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The Graying of the American Churches : Religious Leaders Discuss Responsibilities to the Nation's Burgeoning Elderly Population

April 06, 1986|URSULA VILS | Times Staff Writer

SAN FRANCISCO — Aging can become a means to increase spirituality, "a way to light," Arthur S. Flemming said in keynoting a recent two-day program here at the 32nd annual meeting of the American Society on Aging.

While Flemming, 80, spoke of an opportunity for the elderly to "grow by giving, mature to giving" by helping others, the panel responding to his remarks on aging and spirituality found America's religions perplexed by the burgeoning of an older population that has never before existed.

Flemming, secretary of Housing, Education and Welfare under President Eisenhower and a member of the Nixon, Ford, Carter and Reagan administrations, presently chairs the Citizens Commission on Civil Rights in Washington. Flemming also chaired the 1961 and 1971 White House conferences on aging.

He spoke first of the increased interest in aging, an interest that he hopes will extend to those "who are going to assume leadership positions in congregations," which hold "untapped resources" for the older population.

Innate Source

Flemming contended that progress is being made, that theologians are beginning to focus on spirituality as an innate resource.

"Our spirituality can make the difference between aging being the way to darkness or the way to the light," he said. "There are older people for whom there is only darkness, no sign of color, no one to be trusted, resentment, jealousy and, sometimes, rage. There is segregation and loss of self."

But, he said, aging can become "a way of light." He urged greater contributions from the elderly to society as well as more support for the weaker elderly by those who are younger.

Caring begins by obeying the commandment "you find underlined in the Old and New testaments: Love thy neighbor as thyself," Flemming said.

"That does not place responsibility to like my neighbor. We can't be commanded to like someone; that must be a feeling from within," he said.

"We love our neighbor as ourselves. We do not always like ourselves." Flemming asked his audience to consider the implications of older people implementing the commandment.

"There are people desperately in need of home care and it is difficult to recruit people, either paid or those who work as volunteers. Here is an opportunity to work to help some persons in their home to achieve their possibilities.

Latchkey Children

"And what does it say to us as we read about latchkey children? In Washington we have a hot line, a way for latchkey children to have access to persons who hopefully can be of help to them. Founded at the suggestion of the public school system, the hot line for latchkey children literally has been swamped with calls.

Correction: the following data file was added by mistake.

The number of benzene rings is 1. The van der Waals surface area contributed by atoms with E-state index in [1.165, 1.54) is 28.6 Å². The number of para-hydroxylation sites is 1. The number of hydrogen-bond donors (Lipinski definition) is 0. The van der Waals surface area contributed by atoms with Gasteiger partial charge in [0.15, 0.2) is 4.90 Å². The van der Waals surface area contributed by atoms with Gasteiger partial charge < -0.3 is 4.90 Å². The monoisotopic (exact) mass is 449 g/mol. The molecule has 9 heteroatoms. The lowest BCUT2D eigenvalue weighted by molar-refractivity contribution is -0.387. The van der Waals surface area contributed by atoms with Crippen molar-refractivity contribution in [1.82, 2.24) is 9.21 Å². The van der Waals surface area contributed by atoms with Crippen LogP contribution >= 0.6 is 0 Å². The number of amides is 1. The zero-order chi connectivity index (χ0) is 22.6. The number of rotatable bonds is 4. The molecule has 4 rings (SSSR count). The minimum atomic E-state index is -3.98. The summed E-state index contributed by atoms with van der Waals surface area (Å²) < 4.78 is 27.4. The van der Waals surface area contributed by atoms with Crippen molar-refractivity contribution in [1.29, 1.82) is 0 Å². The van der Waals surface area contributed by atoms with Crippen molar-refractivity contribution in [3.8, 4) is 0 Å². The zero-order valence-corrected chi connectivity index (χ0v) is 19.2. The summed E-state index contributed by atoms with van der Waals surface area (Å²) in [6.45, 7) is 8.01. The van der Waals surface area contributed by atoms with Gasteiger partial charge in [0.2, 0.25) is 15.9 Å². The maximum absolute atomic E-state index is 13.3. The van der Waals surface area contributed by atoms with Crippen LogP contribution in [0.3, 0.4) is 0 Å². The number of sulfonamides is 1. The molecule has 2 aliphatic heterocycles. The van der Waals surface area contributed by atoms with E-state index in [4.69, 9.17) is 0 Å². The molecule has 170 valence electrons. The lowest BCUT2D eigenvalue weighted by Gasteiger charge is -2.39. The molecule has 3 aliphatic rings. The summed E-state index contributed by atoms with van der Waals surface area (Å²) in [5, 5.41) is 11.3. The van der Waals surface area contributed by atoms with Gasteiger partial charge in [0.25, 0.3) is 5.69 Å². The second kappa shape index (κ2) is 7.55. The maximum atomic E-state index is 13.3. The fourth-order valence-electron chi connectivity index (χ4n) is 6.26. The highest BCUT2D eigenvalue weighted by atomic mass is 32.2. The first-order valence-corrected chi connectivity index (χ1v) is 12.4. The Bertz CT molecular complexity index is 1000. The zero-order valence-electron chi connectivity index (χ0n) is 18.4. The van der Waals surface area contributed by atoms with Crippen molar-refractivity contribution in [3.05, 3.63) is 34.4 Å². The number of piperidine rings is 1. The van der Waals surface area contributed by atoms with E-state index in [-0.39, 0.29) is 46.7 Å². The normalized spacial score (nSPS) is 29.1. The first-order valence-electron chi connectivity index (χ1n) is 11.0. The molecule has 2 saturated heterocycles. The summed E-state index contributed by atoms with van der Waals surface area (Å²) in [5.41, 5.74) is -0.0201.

"I have urged them (the hot line people) to reach out to groups with older persons to come in and handle those calls.

"What does our commitment say to us as we confront the whole area of poverty in community after community? What kind of support should we give to public programs for the needs of the poor?"

While Flemming described the greater attention to the inner person as good, he said it should be accompanied and followed by "re-engagement . . . a moving from disengagement to re-engagement."

He also called on the elderly to fulfill their responsibilities as citizens by applying political pressure, making contributions in public life and international relations.

In implementing the commandment to love thy neighbor, Flemming, a Methodist layman who headed the National Council of Churches for three years, said that "there are no waivers, not for certain persons, no waiver for age, no hiding place as far as this commandment is concerned.

"We can also stress that for those who follow this there is great strength and great joy."

After Flemming's keynote address, the following panelists were introduced by Betty J. Letzig, chairwoman of the programs on "Religion, Spirituality and Aging" and immediate past president of the National Interfaith Coalition on Aging, which co-sponsored the program Sunday and Monday:

The Panel Members

Rabbi Malcolm Sparer, president of the Northern California Board of Rabbis, San Francisco; Msgr. Charles Fahey, director, Third Age Center, Fordham University, New York; Michael C. Hendrickson Ph.D., senior research scientist, Center for Health and Social Services Research Inc., Los Angeles; and Yvonne Rand, ordained Zen Buddhist priest and co-director of the Zen Center, Sausalito.

Sparer responded first to Flemming's presentation, noting that the Jewish admonition to "honor thy father and thy mother" specifically omits the word love.

"The word honor is rooted in the word for weight and honor is a commitment in this regard," Sparer said, "whereas love is an emotion. Judaism stresses that the parent-child relationship is for all of life.

"The child must succeed in his own life and be a sustenance to his parents emotionally and financially."

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